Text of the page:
Air, the mixture of gases that surrounds the earth and forms the earth's atmosphere. Air is invisible and tasteless, and normally has no odor. Air has weight, can be expanded or compressed, and, at extremely low temperatures, can be changed into a liquid or solid. Air in motion, called wind, has enough force to turn windmills and to move ships; such strong winds as hurricanes and tornadoes uproot trees and destroy buildings.

Composition of Air

Air is a somewhat variable mixture, consisting chiefly of nitrogen (about 78 per cent by volume) and oxygen (about 21 per cent by volume). Air also contains argon, carbon dioxide, water vapor, neon, helium, methane, krypton, and ozone.

The oxygen in air is essential to all land animals and many plants. Through a process called respiration, animals and plants take in oxygen, use it to obtain energy from food, and release carbon dioxide. Carbon dioxide in the air is needed by plants for photosynthesis, the process by which they use sunlight to make food. During photosynthesis, plants release oxygen into the atmosphere.

Carbon dioxide forms only about 0.03 per cent of the air by volume. Carbon dioxide is produced not only by the respiration of animals and plants but also by the burning and decay of organic matter.

The water-vapor content of the air is referred to as humidity. The humidity varies with conditions on the earth's surface.

The air usually contains a variety of tiny solid particles, such as volcanic dust, pollen, spores of molds and algae, bacteria, soot, and finely pulverized earth. Dust particles in the air can be seen in a beam of sunlight that penetrates into a darkened room. The scattering of sunlight by dust and other particles in the air causes the coloring of the sky at sunrise and sunset. (The blueness of the clear sky during the day is caused by the scattering of sunlight by the molecules of the gases making up the air.)

The contamination of the air by impurities emitted from furnaces and motor vehicles has created serious problems over some cities and industrial areas.

Air Density and Pressure

Air is densest (heaviest) at or below sea level. At sea level, the density of the air is about 0.08 pounds per cubic foot (1.3 kg/m3). The weight of the atmosphere causes air at sea level to exert an average pressure of 14.7 pounds per square inch (101.3 kPa) in all directions. This pressure is called one atmosphere. (On weather maps, air pressure is usually given in millibars, abbreviated mb; one atmosphere is equal to 1,013 millibars.) Air pressure decreases with altitude. At an altitude of 20,000 feet (6,100 m), for example, the average air pressure is 6.8 pounds per square inch (47 kPa). Air pressure is measured by an instrument called a barometer.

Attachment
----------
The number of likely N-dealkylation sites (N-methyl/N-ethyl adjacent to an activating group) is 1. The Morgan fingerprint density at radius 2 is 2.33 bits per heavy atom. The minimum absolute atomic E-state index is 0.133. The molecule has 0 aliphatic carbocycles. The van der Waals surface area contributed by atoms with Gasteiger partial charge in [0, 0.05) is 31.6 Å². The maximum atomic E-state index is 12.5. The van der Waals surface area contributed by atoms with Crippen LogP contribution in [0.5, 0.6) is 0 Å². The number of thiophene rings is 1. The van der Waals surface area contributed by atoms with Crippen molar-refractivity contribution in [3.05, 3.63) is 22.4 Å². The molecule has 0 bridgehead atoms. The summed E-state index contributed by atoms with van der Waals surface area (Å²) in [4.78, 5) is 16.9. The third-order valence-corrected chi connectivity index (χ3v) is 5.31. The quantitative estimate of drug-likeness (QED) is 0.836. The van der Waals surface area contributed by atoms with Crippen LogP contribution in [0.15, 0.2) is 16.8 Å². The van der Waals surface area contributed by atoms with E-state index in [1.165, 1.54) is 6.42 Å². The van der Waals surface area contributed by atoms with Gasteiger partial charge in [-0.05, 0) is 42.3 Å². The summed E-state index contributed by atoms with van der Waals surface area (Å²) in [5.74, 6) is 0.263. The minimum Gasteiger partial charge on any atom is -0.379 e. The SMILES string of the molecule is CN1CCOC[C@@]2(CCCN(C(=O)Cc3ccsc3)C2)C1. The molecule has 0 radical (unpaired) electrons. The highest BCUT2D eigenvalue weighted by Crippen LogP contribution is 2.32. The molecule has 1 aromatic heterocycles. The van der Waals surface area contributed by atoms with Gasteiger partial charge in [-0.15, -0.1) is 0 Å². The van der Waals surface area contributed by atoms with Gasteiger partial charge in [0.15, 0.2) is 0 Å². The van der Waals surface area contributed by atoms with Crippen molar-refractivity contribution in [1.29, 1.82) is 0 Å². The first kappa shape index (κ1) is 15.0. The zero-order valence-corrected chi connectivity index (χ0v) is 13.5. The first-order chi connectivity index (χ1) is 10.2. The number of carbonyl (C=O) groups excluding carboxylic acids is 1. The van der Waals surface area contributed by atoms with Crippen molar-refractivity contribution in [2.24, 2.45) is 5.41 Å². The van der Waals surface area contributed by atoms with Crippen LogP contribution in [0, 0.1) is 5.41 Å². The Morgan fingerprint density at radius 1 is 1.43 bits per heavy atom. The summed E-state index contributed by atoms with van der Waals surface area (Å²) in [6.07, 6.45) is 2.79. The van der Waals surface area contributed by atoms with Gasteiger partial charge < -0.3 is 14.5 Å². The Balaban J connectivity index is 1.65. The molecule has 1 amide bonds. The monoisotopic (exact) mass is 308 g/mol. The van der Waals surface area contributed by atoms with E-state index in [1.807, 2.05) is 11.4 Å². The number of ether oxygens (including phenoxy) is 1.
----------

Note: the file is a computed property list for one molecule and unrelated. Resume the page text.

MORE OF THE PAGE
A balloon will rise when it is filled with helium or any other gas that is lighter (less dense) than the surrounding air. Birds and airplanes, which are heavier than air, fly through the air by means of wings. As a wing moves through the air, it experiences an upward force (called lift) because the pressure exerted by air passing over the wing is less than the pressure exerted by the air passing under the wing.

Special Forms of Air
Compressed Air

When air is compressed that is, forced into a smaller space than it normally occupiesit has a tremendous expansive pressure. This pressure is used to drive such piston-operated machines as rivet guns and rock drills. It also is used to operate hoists, jacks, hammers, and molding machines. In sandblasting, compressed air is used to hurl jets of sand against a hard material, such as stone or glass. The air cushion vehicle, a device developed in the late 1950's, rides on a layer of compressed air.

Liquid Air

Liquid air is an intensely cold, clear, pale-blue substance. Its density is about nine-tenths that of water. To liquefy air, it is first compressed, thereby raising its temperature. Next, heat is removed from the hot air by passing it through chilled pipes. The cooled air is then allowed to expand. As the air expands, its temperature drops, causing some of the air to liquefy.

Nitrogen, oxygen, argon, neon, krypton, and xenon are produced commercially by the fractional distillation of liquid air. This process, which was developed by the German physicist Carl von Linde in 1895, depends on the fact that the gases that make up the air have different boiling points. Liquid air is also used as a refrigerant and is used in low-temperature scientific investigations.